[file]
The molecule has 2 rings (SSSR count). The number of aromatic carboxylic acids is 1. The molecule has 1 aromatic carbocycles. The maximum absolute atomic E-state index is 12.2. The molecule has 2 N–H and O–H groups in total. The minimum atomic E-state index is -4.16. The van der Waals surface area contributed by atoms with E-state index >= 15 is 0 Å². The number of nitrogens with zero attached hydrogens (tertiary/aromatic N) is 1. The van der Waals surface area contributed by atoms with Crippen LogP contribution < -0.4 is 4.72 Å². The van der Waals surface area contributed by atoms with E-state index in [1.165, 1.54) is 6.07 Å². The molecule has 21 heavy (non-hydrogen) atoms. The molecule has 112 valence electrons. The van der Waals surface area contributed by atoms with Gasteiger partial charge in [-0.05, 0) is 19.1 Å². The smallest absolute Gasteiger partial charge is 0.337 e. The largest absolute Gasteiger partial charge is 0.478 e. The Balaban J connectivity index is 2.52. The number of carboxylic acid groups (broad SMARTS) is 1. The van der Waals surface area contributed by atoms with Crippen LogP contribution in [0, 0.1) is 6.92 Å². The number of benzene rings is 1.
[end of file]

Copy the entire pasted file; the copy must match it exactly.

The molecule has 2 rings (SSSR count). The number of aromatic carboxylic acids is 1. The molecule has 1 aromatic carbocycles. The maximum absolute atomic E-state index is 12.2. The molecule has 2 N–H and O–H groups in total. The minimum atomic E-state index is -4.16. The van der Waals surface area contributed by atoms with E-state index >= 15 is 0 Å². The number of nitrogens with zero attached hydrogens (tertiary/aromatic N) is 1. The van der Waals surface area contributed by atoms with Crippen LogP contribution < -0.4 is 4.72 Å². The van der Waals surface area contributed by atoms with E-state index in [1.165, 1.54) is 6.07 Å². The molecule has 21 heavy (non-hydrogen) atoms. The molecule has 112 valence electrons. The van der Waals surface area contributed by atoms with Gasteiger partial charge in [-0.05, 0) is 19.1 Å². The smallest absolute Gasteiger partial charge is 0.337 e. The largest absolute Gasteiger partial charge is 0.478 e. The Balaban J connectivity index is 2.52. The number of carboxylic acid groups (broad SMARTS) is 1. The van der Waals surface area contributed by atoms with Crippen LogP contribution in [0, 0.1) is 6.92 Å². The number of benzene rings is 1.